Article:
An Unsolved Mystery Damaged by The Bombs
We are on the plateau surrounding the town of Phonsavan, Laos. That’s 170 km north east of the capital city – Vientiane. In this rather remote region, an ancient civilization flourished and left us a very strange yet fascinating testimony: stone jars. Thousands of them.
It was about 2000 to 2500 years ago, during the Iron Age. That’s about all we know about these stone jars, carved in boulders found locally.
Archaeologists can only guess what they they were made for, and no hypothesis is today more widely accepted than another. It is supposed that they were related to funeral rituals, but again there is no way to be sure.
What we call the Plain of Jars actually is an really big archaeological region. No less than 90 jar sites have been recorded, but only the sites 1, 2 and 3 are open to visitors. Why? They are the only sites that were properly cleaned up from mines.
GPS (parking area): Site 1: 19°25’48.99″N, 103° 9’19.44″E | Site 2: 19°19’14.03″N, 103° 9’10.72″E
Best way to go: Tour with your guesthouse in Phonsavan. Scooter rental also possible.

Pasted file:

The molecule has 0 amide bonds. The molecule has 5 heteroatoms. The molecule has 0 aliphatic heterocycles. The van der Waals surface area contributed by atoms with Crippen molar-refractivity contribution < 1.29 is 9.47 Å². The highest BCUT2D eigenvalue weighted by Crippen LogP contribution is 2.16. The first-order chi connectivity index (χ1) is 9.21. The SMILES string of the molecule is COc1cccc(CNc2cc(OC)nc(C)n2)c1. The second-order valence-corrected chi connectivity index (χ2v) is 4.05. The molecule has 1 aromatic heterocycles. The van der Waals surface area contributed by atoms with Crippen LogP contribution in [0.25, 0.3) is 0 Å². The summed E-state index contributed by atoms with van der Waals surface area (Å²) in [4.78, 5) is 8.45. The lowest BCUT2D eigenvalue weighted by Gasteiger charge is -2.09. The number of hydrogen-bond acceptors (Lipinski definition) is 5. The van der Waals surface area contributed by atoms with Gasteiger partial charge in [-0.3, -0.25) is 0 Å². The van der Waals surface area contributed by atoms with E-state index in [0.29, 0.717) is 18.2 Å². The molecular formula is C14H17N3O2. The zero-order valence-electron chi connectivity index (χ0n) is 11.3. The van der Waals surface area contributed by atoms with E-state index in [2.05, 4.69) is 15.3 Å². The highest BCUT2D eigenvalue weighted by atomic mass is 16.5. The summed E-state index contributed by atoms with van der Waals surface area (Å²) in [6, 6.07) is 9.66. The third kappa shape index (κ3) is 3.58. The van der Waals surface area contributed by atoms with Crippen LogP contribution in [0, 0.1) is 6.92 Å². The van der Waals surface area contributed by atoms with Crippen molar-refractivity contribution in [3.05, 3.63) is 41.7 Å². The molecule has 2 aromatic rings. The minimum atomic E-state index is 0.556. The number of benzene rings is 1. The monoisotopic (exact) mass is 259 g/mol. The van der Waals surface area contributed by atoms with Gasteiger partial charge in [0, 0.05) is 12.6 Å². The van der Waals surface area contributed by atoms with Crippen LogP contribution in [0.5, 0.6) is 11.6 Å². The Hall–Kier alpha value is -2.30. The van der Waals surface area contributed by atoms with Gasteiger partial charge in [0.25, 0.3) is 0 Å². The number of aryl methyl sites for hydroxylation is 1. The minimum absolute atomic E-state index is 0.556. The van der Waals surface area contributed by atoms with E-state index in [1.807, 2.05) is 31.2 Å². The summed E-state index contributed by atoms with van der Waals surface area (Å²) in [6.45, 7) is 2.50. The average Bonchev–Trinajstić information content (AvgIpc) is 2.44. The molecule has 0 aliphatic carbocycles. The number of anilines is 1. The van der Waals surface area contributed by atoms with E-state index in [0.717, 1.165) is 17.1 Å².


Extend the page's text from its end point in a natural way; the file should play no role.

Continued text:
Entrance fee: Site 1: 15,000 kip | Site 2: 10,000 kip
Duration of visit: Around 45 mins for each site (Site 1 is bigger)
Best season: October to March. Altitude 1100-1200 m, climate is cooler than other parts of Laos.
Indeed, the Plain of Jars has suffered from events that took place in much more recent History. During the United States’ Secret War from 1964 to 1973, the region was very heavily bombed and the aerchaeological wonders were not spared. As you walk among the jars, you can still see the remains of bomb craters, and notice how some jars are split in two or totally destroyed around that crater – See the first panorama of the Site 1 virtual tour.
The same happened to the temples of My Son in Vietnam, due to the related war on the other side of the border. Fortunately, in spite of this turbulent recent History, this region is still full of ancient wonders that will wake up the explorer in you.
I arrived in Phonsavan thinking I will just see a pretty site called the Plain of Jars, what I discovered there was way beyond a picturesque archaeological site. The wounds left by the Laos war, still present everywhere, made my discovery of Phonsavan much deeper and really interesting.